Lincoln eighth-grader Sydney Schulz says she hears older students say vaping oils are harmless.
Lab research she conducted herself says otherwise.
She and her peers have been observing the effects of those oils on developing zebrafish.
On Tuesday, Julia Sanchez, another Lincoln eighth-grader, noted that in a high concentration of lavender vape oil, zebrafish had delayed development of their swim bladders. She observed three-day-old fish having trouble swimming.
“They’re trying to get upright, and they just can’t,” she said.
The students use microscopes to chart the development of the fish in various concentrations of water and vape oil. The young fish are almost transparent under light and magnified.
“You can see the blood flowing,” Schulz said.
Graham Briggs, Olmsted County director of Public Health Services, visited the school Tuesday at the invitation of school principal Jim Sonju and Chris Pierett of Mayo Clinic, coordinator of the Integrated Science Education Outreach (InSciEd Out) program that works with K-12 students. Pierett said the student-conducted research could be used to help public health officials curb vaping among teens.
Sonju said the peer-conducted research makes a compelling case against vaping.
“It’s so powerful for students to see it firsthand,” he said.
Briggs noted that vaping has nearly erased decades of decline in tobacco use among teens. He said health problems are developing faster by some vape users than is seen in traditional cigarette smokers — regardless whether there’s nicotine present in the vape products.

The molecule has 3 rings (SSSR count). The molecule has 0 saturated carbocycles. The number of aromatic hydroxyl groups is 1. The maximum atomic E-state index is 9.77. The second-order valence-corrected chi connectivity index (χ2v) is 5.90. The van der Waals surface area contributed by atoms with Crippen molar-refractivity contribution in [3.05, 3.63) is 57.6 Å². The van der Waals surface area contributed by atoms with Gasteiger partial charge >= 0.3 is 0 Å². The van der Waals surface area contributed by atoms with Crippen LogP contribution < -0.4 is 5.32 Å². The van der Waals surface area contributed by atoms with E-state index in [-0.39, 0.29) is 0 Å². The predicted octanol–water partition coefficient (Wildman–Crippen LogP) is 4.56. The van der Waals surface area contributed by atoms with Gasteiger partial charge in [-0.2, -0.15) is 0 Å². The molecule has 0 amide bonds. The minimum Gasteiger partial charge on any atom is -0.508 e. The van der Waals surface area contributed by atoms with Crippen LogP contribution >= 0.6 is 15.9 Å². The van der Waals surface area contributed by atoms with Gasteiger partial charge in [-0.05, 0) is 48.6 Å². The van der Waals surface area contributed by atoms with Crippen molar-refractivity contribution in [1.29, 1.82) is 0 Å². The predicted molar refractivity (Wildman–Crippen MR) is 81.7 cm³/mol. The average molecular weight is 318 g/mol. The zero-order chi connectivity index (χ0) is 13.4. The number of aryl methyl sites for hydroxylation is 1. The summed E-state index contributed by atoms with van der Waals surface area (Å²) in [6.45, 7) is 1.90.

Corey Dornack, a Lincoln science teacher who guided some of the student research, said he heard students say they thought vaping flavor oils that don’t contain nicotine didn’t carry health risks.
“A lot of students thought those are fine,” he said.
The lab work showed otherwise.
“Right away, it made them see, ‘Wow, this might be dangerous,’ ” he said.
The first experiments the students conducted had various levels of concentrations of different vape oil in water where zebrafish eggs were hatched. Students said the higher concentration of oils was rough on the fish.
“They just died,” Schulz told Pierett and Griggs in a roundtable discussion of the tests. “It was just a mess.”
Sanchez called those early experiments “gross” and “terrifying.”
“It shows students the ‘why’ of ‘Why does this matter?’” – Chris Pierett
In the second round of tests, students observed fish developing in 10% and 1% vape oil dilutions against fish developing in water. That’s when Sanchez noted fish lying sideways and not swimming upright.
“They should be swimming by day three,” she said.
Other observations, including stunted eye growth (which hints at stunted brain development), were recorded.
Schulz watched as blood clots developed in fish exposed to a banana cream-flavored vape oil.
“I was just really surprised,” she said. “I didn’t know vape oils could do that.”
“We did witness an aneurysm in a fish,” Pierett said.
Griggs said public health efforts are aimed at prevention and not just treatment of health problems. These experiments could be helpful to demonstrate to teens the immediate health effects vaping can have.
Pierett said he hopes these experiments can be used to help educate kids caught vaping rather than resorting to punitive measures.
“Let’s toy with this,” he said. “It shows students the ‘why’ of ‘Why does this matter?’”
Originally published in Minnesota’s Post-Bulletin.